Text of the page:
Founded in 2011, the idea behind Paperboat was to create a unit that delivered top quality projects in design, animation and films. The core competence of Paperboat has always been conceptual thinking along with a learned understanding of different mediums. Paperboat is currently involved with the pre-production of an animated feature Kabuliwala and an animated web series titled Keeda.
India’s top animation-filmmaker Gitanjali Rao’s animation feature Bombay Rose will be the Out of Competition opening film at the Venice International Film Festival’s Critics Week Section. The animation film will be screened on August 29.
Bombay Rose is the story of a flower seller who has to make the choice between protecting her family or allowing herself to fall in love. This touching story is set on the streets of Mumbai and moves from real life to fantasy, accompanied by much-loved Bollywood songs from the cinema halls. Painted frame by frame, for which Gitanjali is famed, Bombay Rose is a chronicle of the people who migrate from small towns, seeking minimal life in the maximum city.
“I have always wanted to paint stories about people who live and love in the streets of Bombay, never become success stories, yet their struggle for survival makes heroes out of them. This is the city with its cast of unsung heroes and heroines that I want to share with the world and why I started this labour of love 6 years ago. My hand painted short films have travelled the globe and I have found connections to my films in the most unusual places from Cannes to Kanpur. These fans of my stories give me confidence that my first feature film, Bombay Rose, about simple people with their simple yet impossible dreams can connect with people around the world. I am thrilled that Bombay Rose will be the first Indian animation film to open Venice Critics Week,” says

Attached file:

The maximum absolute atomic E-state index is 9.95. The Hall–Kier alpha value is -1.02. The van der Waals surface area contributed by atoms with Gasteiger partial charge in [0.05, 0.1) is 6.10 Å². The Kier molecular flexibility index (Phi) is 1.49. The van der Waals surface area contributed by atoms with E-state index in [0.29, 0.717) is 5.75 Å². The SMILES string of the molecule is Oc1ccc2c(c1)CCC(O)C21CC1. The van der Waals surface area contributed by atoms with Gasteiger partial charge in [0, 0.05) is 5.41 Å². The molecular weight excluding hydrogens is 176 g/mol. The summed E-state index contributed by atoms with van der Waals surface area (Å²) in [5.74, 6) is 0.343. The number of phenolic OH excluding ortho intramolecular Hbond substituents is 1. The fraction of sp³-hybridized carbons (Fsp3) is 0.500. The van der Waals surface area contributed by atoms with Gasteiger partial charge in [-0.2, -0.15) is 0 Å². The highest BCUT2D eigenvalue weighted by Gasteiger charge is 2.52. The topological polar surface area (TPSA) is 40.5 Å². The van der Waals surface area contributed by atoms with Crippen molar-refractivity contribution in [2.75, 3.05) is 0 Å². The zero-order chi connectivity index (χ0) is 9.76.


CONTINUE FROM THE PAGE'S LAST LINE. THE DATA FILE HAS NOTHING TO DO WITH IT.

Gitanjali Rao, –
Produced by Anand Mahindra and Rohit Khattar of Cinestaan Film Company (who also recently executive produced the 3 Academy Award-nominated ‘Cold War’), Bombay Rose has been written, designed and directed by Gitanjali Rao. The film is in co-production with Film d’Ici and was produced at Mumbai based PaperBoat Animation Studios lead by Soumitra Ranade. Working creatively alongside Gitanjali was acclaimed sound designer PM Satheesh.